Adams Papers

To John Adams from Mathew Carey, 20 July 1813

[ante 20 July 1813]


Your favours of the 3d. 5th. 7th. & 8th are before me, & call for a renewal of my acknowledgments for the warm interest your public spirit has led you to take in the Success of the Naval History.

I enclose two papers, which you wished to be returned.

I am unacquainted with the Situation or native Country, or any other of the circumstances of Mr Prince. He called at my Store & made me the offer of a share in his work, which I declined to take. He appears a genteel man.

I have no objection to the success of his work, I shall be fully & completely repaid for the time, trouble, expense, & risque, bestowed upon mine. And my motto has always been Sterne’s address to the Fly-“There’s room enough for thee & me.”

It is my wish that full justice be done to the part you have taken in the establishment of a navy. And if you furnish me with the detail in the form of a memoir, I pledge my honour it shall be seen by no person <by> but myself & Mr Clarke; & when he has done with it, I shall return it. Stat cuique Sua gloria, is a noble & fair maxim. And nothing can be more injurious to national character or national interest, than inattention on this subject. This wretched & deleterious <[. . .]> procedure blunts & smothers one of the most powerful stimuli to great & glorious action—stimuli, which, notwithstanding the incalculable disadvantages under which the fifty states of Greece laboured, elevated hosts of their citizens to a degree of transcendent glory, to which, in these degenerate, & money-making, & huckstering days, the aching eye looks up at an immeasurable & <K> impossible distance. There has not been, to my knowledge, a single efficient step taken by our government to foster the noble, the godlike passion of patriotism or public spirit. All our public measures have had a directly opposite tendency—a tendency to make money our God—to foster & extend the unholy spirit of avarice. We started in our career, under auspices probably more advantageous than any other nation in the world. But one of the heroes of the Revolution, now rising from the grave, & looking at his mereticious, fallen native Country, might address her in the language of Milton--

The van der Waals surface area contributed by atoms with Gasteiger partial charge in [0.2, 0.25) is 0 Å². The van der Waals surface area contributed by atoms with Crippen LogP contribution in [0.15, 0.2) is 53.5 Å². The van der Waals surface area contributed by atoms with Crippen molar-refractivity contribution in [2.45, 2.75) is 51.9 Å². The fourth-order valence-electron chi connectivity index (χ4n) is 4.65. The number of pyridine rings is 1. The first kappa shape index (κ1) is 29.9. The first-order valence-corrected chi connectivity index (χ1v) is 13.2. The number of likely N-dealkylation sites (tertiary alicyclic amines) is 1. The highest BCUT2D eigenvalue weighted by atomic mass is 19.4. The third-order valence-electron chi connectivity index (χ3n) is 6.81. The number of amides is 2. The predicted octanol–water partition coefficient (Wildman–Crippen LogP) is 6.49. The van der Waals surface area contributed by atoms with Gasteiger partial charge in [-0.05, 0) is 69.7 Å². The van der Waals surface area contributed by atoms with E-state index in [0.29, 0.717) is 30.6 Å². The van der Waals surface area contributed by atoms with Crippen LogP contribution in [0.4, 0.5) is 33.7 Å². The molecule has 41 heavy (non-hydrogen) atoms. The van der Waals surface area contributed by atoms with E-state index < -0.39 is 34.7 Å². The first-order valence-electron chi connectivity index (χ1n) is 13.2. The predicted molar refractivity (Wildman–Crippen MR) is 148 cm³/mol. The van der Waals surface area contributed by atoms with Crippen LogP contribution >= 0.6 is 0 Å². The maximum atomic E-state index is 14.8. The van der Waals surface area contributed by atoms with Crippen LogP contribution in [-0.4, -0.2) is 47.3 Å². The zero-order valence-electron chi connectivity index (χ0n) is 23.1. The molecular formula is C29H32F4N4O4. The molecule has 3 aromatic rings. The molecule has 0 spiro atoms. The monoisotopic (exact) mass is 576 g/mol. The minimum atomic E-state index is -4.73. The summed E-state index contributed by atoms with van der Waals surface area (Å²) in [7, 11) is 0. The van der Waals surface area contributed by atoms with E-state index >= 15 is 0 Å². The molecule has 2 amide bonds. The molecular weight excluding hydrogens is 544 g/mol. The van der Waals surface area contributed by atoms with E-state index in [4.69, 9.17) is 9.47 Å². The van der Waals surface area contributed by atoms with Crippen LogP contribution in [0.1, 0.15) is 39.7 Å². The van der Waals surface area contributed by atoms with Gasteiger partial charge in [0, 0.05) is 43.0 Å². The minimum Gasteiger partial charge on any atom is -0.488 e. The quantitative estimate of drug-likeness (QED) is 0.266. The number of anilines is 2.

“If thou beest she— but ah how lost

how fallen!”

We have a glorious form of government. Never was civil liberty, in the fullest extent, purchased at so small a sacrifice of personal interest—never was so large a community as ours kept together, with so little pressure from the government. But we are wholly unworthy of these advantages, And I am sure we will not long enjoy them. It is impossible for our government to resist the tremendous combination formed against it by the most wealthy & influential portion of the Community in your section of the Union. Never were the public Passions so highly excited as they are at present, without producing an explosion. Those who produce it will be among the greatest sufferers.

I have been led to a discussion wh. I did not contemplate when I began, & sometimes am inclined to hope I may deceive myself by anticipations rather more gloomy than those of my friends.—In this Life I can not long indulge. The painful certainty of approaching ill irrestibly focuses itself on my mind.

With due respect, I am / Your obt. hble servt

Mathew Carey

MHi: Adams Papers.

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